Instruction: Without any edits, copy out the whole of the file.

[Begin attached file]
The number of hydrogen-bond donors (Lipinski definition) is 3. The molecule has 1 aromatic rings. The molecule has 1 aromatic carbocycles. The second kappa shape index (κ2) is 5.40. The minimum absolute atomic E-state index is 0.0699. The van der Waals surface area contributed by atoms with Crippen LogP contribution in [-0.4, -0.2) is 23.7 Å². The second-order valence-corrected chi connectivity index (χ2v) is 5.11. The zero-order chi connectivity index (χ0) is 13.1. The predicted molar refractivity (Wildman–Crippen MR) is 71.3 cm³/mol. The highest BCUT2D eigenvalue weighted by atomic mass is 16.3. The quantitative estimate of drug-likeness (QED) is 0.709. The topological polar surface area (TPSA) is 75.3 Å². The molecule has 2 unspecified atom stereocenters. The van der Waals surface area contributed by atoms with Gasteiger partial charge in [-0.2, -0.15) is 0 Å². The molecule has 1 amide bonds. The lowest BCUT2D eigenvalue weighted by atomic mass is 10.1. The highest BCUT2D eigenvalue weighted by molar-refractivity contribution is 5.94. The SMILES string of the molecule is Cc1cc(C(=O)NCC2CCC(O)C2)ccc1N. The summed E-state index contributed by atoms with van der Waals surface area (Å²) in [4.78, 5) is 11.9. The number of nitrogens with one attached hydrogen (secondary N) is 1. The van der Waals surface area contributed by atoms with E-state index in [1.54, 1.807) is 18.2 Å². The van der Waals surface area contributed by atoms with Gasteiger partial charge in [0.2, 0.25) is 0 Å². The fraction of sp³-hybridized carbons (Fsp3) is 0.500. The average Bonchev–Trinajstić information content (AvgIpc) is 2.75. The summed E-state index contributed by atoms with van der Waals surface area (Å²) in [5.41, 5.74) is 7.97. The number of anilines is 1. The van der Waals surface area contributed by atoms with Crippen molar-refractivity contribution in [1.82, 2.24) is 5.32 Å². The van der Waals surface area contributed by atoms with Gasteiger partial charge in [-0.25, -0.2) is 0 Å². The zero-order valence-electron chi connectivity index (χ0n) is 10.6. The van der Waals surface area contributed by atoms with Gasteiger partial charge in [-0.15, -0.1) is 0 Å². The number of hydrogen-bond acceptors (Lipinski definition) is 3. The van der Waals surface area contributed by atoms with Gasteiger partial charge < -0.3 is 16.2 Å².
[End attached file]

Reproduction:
The number of hydrogen-bond donors (Lipinski definition) is 3. The molecule has 1 aromatic rings. The molecule has 1 aromatic carbocycles. The second kappa shape index (κ2) is 5.40. The minimum absolute atomic E-state index is 0.0699. The van der Waals surface area contributed by atoms with Crippen LogP contribution in [-0.4, -0.2) is 23.7 Å². The second-order valence-corrected chi connectivity index (χ2v) is 5.11. The zero-order chi connectivity index (χ0) is 13.1. The predicted molar refractivity (Wildman–Crippen MR) is 71.3 cm³/mol. The highest BCUT2D eigenvalue weighted by atomic mass is 16.3. The quantitative estimate of drug-likeness (QED) is 0.709. The topological polar surface area (TPSA) is 75.3 Å². The molecule has 2 unspecified atom stereocenters. The van der Waals surface area contributed by atoms with Gasteiger partial charge in [-0.2, -0.15) is 0 Å². The molecule has 1 amide bonds. The lowest BCUT2D eigenvalue weighted by atomic mass is 10.1. The highest BCUT2D eigenvalue weighted by molar-refractivity contribution is 5.94. The SMILES string of the molecule is Cc1cc(C(=O)NCC2CCC(O)C2)ccc1N. The summed E-state index contributed by atoms with van der Waals surface area (Å²) in [4.78, 5) is 11.9. The number of nitrogens with one attached hydrogen (secondary N) is 1. The van der Waals surface area contributed by atoms with E-state index in [1.54, 1.807) is 18.2 Å². The van der Waals surface area contributed by atoms with Gasteiger partial charge in [0.2, 0.25) is 0 Å². The fraction of sp³-hybridized carbons (Fsp3) is 0.500. The average Bonchev–Trinajstić information content (AvgIpc) is 2.75. The summed E-state index contributed by atoms with van der Waals surface area (Å²) in [5.41, 5.74) is 7.97. The number of anilines is 1. The van der Waals surface area contributed by atoms with Crippen molar-refractivity contribution in [1.82, 2.24) is 5.32 Å². The van der Waals surface area contributed by atoms with Gasteiger partial charge in [-0.25, -0.2) is 0 Å². The zero-order valence-electron chi connectivity index (χ0n) is 10.6. The van der Waals surface area contributed by atoms with Gasteiger partial charge in [-0.15, -0.1) is 0 Å². The number of hydrogen-bond acceptors (Lipinski definition) is 3. The van der Waals surface area contributed by atoms with Gasteiger partial charge < -0.3 is 16.2 Å².